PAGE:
Yes, there are children in every community (just more in communities of poverty) who have serious health problems that impede their intelligence, as well as emotional traumas that undermine cognitive skills. But they are not the norm. Complicating their schooling is the fact that poor children, and poor black children above all, live in a bifurcated world. They must simultaneously—at a very young age—try to perceive the world as the “mainstream” sees it while also holding on to the reality they know best. They’ve been wisely warned by those they trust about the sometimes subtle dangers of that “other” world. Many decide silence is the best defense. Some become masters at finding clues in the faces of teachers. But many simply become restless, bored, angry, and eventually humiliated by the experience. They reject their teachers before their teachers can reject them.
When friends from the private Dalton School came to visit our school in Harlem, they left with this comment: “Your children are so much easier to teach than ours.” They explained that what they didn’t find at CPE was what they called “brattiness.” They were right. Fortunately, we started our school with teachers who had many years of experience and were experts at seeing the world through the varied eyes of their students. They assumed a “dumb” (i.e. wrong) answer was likely based on something worth exploring together. It takes work to “see” this way. For one extraordinary year I co-taught with an experienced colleague. We spent hours together after school sharing anecdotes and incipient theories, and then planned together for the next day. I miss you, Howie!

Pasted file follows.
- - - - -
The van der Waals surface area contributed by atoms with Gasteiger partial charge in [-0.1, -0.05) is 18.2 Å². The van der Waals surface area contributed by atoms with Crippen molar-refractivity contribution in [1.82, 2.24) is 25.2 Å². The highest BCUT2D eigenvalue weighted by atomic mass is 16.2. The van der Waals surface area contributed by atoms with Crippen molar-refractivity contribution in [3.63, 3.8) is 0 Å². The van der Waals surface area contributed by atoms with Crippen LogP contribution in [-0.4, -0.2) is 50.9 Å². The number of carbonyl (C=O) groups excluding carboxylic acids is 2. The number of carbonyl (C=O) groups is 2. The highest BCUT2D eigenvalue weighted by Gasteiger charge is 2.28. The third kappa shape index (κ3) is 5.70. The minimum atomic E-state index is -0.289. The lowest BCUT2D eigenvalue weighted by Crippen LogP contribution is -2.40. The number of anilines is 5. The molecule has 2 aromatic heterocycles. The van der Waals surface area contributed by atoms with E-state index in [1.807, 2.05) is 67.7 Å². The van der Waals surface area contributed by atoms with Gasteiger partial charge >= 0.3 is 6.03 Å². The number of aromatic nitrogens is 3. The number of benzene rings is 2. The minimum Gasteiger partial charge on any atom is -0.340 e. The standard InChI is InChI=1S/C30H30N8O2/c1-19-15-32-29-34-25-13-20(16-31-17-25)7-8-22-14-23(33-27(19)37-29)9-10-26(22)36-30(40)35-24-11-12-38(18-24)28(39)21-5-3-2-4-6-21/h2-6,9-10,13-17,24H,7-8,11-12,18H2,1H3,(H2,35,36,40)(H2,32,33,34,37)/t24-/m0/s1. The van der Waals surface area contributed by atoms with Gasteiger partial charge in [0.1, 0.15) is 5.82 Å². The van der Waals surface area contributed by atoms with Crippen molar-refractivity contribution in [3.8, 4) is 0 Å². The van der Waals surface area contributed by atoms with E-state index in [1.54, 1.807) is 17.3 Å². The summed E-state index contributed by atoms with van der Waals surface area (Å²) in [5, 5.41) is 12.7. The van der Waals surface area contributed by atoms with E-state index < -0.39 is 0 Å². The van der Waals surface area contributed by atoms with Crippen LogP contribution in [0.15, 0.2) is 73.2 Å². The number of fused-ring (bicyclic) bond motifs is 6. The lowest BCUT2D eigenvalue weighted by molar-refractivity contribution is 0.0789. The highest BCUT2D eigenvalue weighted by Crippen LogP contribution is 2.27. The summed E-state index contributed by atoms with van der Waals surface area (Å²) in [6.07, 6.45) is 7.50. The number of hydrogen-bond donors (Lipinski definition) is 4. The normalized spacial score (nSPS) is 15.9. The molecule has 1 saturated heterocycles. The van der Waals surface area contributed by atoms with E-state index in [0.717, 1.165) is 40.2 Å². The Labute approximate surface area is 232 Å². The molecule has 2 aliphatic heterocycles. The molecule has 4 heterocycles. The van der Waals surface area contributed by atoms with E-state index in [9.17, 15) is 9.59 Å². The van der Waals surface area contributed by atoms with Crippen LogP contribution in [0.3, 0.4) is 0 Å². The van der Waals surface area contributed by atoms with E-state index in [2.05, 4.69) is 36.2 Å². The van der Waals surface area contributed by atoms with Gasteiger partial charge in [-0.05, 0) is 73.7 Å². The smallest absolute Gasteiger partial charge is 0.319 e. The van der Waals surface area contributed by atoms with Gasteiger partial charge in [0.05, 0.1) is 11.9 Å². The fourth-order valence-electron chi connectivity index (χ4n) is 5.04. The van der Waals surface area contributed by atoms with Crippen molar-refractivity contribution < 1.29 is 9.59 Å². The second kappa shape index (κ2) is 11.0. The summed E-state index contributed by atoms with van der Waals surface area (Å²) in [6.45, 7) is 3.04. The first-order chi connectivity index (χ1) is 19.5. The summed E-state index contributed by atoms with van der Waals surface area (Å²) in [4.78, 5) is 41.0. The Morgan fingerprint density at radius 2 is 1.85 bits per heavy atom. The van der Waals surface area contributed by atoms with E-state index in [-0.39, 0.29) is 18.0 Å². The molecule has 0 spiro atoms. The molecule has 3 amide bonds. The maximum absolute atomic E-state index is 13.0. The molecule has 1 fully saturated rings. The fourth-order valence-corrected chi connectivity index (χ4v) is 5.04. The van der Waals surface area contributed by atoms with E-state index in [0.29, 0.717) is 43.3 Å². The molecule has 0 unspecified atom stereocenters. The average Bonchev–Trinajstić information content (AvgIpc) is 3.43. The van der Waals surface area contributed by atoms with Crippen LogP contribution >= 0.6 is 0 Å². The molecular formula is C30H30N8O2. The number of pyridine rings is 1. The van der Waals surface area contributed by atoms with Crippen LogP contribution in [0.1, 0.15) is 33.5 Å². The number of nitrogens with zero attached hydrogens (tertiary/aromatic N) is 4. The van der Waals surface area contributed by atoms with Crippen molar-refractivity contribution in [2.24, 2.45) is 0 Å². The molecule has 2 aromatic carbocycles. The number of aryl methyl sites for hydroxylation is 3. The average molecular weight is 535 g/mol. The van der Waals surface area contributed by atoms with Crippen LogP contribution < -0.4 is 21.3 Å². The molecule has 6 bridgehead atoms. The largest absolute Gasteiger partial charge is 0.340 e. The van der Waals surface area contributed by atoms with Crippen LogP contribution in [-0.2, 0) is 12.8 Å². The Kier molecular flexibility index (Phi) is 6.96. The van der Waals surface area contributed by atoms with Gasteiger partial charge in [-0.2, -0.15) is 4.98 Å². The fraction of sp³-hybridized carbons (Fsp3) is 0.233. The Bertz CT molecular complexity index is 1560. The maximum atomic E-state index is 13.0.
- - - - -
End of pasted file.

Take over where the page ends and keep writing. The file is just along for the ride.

Such practice requires graduate schools, teacher-ed programs, and schools themselves to change—not just kids. It requires schools with the power to adapt to individual children. Not just individually more effective teachers, but a community of adults, including families. It means assuming we belong to what Frank Smith calls the “literacy club,” a club where membership is not exclusive, and doing so before children say, “I don’t want to join your club anyway.”
We can’t overcome the past until we make radical changes in the way too many Americans are forced to live, as well as in our ways of using school. Over years—not months—schools can produce kids who cope with their dual memberships successfully, guess at what’s on “our” mind (or the test-makers’) when we ask right/wrong questions, and still respect their own minds. We need schools that help children, parents, and teachers to be alert to the many other forms of assessment that are both more accurate and reliable. That’s what Ted Sizer challenged us to do. He was called a utopian. But it’s a lot less utopian than thinking that repeating the same old practices under new names with tougher enforcement will produce better results.
Yes, “There oughta be a law.” But passing laws isn’t at the heart of the answer we need.
The opinions expressed in Bridging Differences are strictly those of the author(s) and do not reflect the opinions or endorsement of Editorial Projects in Education, or any of its publications.